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dc.creatorBen-Ner, Avneres_ES
dc.creatorUrtasun Alonso, Ainhoaes_ES
dc.date.accessioned2017-01-13T15:22:39Z
dc.date.available2017-01-13T15:22:39Z
dc.date.issued2013
dc.identifier.issn0019-7939 (Print)
dc.identifier.issn2162-271X (Electronic)
dc.identifier.urihttps://hdl.handle.net/2454/23224
dc.description.abstractDoes computerization increase or reduce the extent of skills that workers are required to have? Autor, Levy and Murnane (2003) show empirically that adoption of computer-based technologies (CBT) was greater in industries historically intensive in routine tasks, and that computerization increased complex problem-solving and communication activities and reduced routine cognitive and manual activities. We extend this argument and argue that the effects of CBT are neither universal nor uniform, but a bifurcation emerges: occupations that historically (pre-computerization) required low skills and entailed low-complexity tasks do not experience a lot of CBT in their environment, or if they do, they remain low skill (or in extremis become less skilled) occupations, whereas historically high-skill occupations that entailed high complexity see much CBT as well as increases in the skills they require. We test these propositions in a unique dataset that includes measures of the degree of computerization and changes attendant to computerization in the level of seven skills of core employees (content, complex problem-solving, etc.) for a sample of 819 firms in 2000. We link this dataset by core employees' occupation to US occupation-level data on three dimensions of task complexity (with respect to data, people and things) in 1971 (pre-CBT). We find that: (1) higher pre-CBT task complexity is associated with subsequent adoption and intensity of CBT; and (2) for occupations that were historically characterized by complex tasks, CBT affects most skills positively, but for simple tasks, CBT does not affect skills or affects them negatively. We replicate our analyses with the dataset and measures used by Autor, Levy and Murnane (2003) and obtain similar results. Our results shed light on the skill-based technological change and skilling-deskilling debates and suggest that the relationships are contingent in more nuanced ways than the literature has suggested.en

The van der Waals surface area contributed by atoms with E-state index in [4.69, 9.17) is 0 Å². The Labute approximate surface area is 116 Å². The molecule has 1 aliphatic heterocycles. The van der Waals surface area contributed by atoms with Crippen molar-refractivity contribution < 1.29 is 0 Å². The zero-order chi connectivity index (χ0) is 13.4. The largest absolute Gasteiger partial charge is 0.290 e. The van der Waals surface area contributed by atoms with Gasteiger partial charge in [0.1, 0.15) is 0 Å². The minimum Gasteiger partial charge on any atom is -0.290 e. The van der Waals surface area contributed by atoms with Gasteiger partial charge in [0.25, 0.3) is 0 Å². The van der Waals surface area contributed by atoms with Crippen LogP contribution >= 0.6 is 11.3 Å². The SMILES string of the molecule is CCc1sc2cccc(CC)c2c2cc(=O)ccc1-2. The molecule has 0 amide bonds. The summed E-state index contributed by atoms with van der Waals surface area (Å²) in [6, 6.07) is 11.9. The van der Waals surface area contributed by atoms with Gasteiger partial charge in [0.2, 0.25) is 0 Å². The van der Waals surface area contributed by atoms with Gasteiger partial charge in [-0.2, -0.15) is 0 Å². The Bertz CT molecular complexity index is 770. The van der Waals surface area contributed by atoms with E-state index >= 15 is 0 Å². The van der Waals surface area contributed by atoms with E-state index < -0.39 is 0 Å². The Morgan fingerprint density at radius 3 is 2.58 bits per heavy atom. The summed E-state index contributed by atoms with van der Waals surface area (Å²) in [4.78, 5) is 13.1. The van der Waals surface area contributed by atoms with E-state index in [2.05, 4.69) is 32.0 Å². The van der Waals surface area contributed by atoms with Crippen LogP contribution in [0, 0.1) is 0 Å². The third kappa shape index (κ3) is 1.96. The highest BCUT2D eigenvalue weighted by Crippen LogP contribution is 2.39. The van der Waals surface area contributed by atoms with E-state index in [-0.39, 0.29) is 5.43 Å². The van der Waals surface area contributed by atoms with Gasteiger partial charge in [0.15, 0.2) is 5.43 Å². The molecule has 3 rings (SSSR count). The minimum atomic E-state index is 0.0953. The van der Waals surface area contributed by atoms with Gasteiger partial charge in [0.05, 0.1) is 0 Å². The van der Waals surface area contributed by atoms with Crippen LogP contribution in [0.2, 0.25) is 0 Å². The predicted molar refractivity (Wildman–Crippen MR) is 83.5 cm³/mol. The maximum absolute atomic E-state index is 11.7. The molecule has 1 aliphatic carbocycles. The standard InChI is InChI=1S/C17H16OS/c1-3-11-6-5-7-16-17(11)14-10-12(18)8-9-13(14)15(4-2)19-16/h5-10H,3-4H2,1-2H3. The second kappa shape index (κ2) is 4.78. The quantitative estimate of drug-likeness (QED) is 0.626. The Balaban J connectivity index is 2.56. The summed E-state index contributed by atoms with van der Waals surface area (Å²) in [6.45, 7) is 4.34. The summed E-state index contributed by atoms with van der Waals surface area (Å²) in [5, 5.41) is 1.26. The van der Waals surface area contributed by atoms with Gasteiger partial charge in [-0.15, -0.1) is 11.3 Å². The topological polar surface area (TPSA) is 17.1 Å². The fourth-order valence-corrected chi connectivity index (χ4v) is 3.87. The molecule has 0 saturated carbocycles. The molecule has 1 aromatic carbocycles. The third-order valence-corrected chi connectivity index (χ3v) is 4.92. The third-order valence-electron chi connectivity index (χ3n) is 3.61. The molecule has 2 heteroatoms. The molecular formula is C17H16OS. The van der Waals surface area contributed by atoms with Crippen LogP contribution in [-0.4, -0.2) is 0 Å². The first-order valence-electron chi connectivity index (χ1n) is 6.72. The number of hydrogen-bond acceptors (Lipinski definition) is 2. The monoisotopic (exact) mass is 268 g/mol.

dc.format.mimetypeapplication/pdfen
dc.language.isoengen
dc.publisherSAGEen
dc.relation.ispartofILR Review, vol. 66, 1: pp. 225-267en
dc.rights© by Cornell Universityen
dc.subjectComputer-based technologiesen
dc.subjectTask complexityen
dc.subjectSkilling-deskillingen
dc.titleComputerization and skill bifurcation: the role of of task complexity in creating skill gains and lossesen
dc.typeArtículo / Artikuluaes
dc.typeinfo:eu-repo/semantics/articleen
dc.contributor.departmentUniversidad Pública de Navarra. Departamento de Gestión de Empresases_ES
dc.contributor.departmentNafarroako Unibertsitate Publikoa. Enpresen Kudeaketa Sailaeu
dc.rights.accessRightsAcceso abierto / Sarbide irekiaes
dc.rights.accessRightsinfo:eu-repo/semantics/openAccessen
dc.identifier.doi10.1177/001979391306600109
dc.relation.publisherversionhttps://doi.org/10.1177/001979391306600109
dc.type.versionVersión aceptada / Onetsi den bertsioaes
dc.type.versioninfo:eu-repo/semantics/acceptedVersionen


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